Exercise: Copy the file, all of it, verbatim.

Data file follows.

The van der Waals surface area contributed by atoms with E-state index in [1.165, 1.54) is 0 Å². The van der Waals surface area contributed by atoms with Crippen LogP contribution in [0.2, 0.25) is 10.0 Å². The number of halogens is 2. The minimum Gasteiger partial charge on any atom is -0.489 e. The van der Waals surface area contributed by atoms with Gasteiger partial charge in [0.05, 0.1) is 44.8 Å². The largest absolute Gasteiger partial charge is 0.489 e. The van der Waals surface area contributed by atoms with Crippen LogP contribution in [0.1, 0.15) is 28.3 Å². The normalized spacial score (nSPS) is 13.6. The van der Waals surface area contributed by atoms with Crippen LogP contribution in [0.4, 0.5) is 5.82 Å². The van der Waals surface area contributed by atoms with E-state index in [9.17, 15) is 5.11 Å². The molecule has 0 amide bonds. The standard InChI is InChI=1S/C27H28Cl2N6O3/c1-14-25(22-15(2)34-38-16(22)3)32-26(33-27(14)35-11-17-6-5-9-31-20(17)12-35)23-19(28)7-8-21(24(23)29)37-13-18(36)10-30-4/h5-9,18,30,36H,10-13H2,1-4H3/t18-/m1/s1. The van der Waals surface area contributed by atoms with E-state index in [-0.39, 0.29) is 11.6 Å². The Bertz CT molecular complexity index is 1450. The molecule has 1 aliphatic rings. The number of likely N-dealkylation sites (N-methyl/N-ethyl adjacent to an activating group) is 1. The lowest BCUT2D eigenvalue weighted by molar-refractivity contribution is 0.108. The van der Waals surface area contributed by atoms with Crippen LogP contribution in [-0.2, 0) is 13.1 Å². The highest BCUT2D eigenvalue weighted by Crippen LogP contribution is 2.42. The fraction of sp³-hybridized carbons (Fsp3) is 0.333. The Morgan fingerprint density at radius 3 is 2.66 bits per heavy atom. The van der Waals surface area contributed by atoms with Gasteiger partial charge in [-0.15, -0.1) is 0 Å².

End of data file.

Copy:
The van der Waals surface area contributed by atoms with E-state index in [1.165, 1.54) is 0 Å². The van der Waals surface area contributed by atoms with Crippen LogP contribution in [0.2, 0.25) is 10.0 Å². The number of halogens is 2. The minimum Gasteiger partial charge on any atom is -0.489 e. The van der Waals surface area contributed by atoms with Gasteiger partial charge in [0.05, 0.1) is 44.8 Å². The largest absolute Gasteiger partial charge is 0.489 e. The van der Waals surface area contributed by atoms with Crippen LogP contribution in [0.1, 0.15) is 28.3 Å². The normalized spacial score (nSPS) is 13.6. The van der Waals surface area contributed by atoms with Crippen LogP contribution in [0.4, 0.5) is 5.82 Å². The van der Waals surface area contributed by atoms with E-state index in [9.17, 15) is 5.11 Å². The molecule has 0 amide bonds. The standard InChI is InChI=1S/C27H28Cl2N6O3/c1-14-25(22-15(2)34-38-16(22)3)32-26(33-27(14)35-11-17-6-5-9-31-20(17)12-35)23-19(28)7-8-21(24(23)29)37-13-18(36)10-30-4/h5-9,18,30,36H,10-13H2,1-4H3/t18-/m1/s1. The van der Waals surface area contributed by atoms with E-state index in [-0.39, 0.29) is 11.6 Å². The Bertz CT molecular complexity index is 1450. The molecule has 1 aliphatic rings. The number of likely N-dealkylation sites (N-methyl/N-ethyl adjacent to an activating group) is 1. The lowest BCUT2D eigenvalue weighted by molar-refractivity contribution is 0.108. The van der Waals surface area contributed by atoms with Crippen LogP contribution in [-0.2, 0) is 13.1 Å². The highest BCUT2D eigenvalue weighted by Crippen LogP contribution is 2.42. The fraction of sp³-hybridized carbons (Fsp3) is 0.333. The Morgan fingerprint density at radius 3 is 2.66 bits per heavy atom. The van der Waals surface area contributed by atoms with Gasteiger partial charge in [-0.15, -0.1) is 0 Å².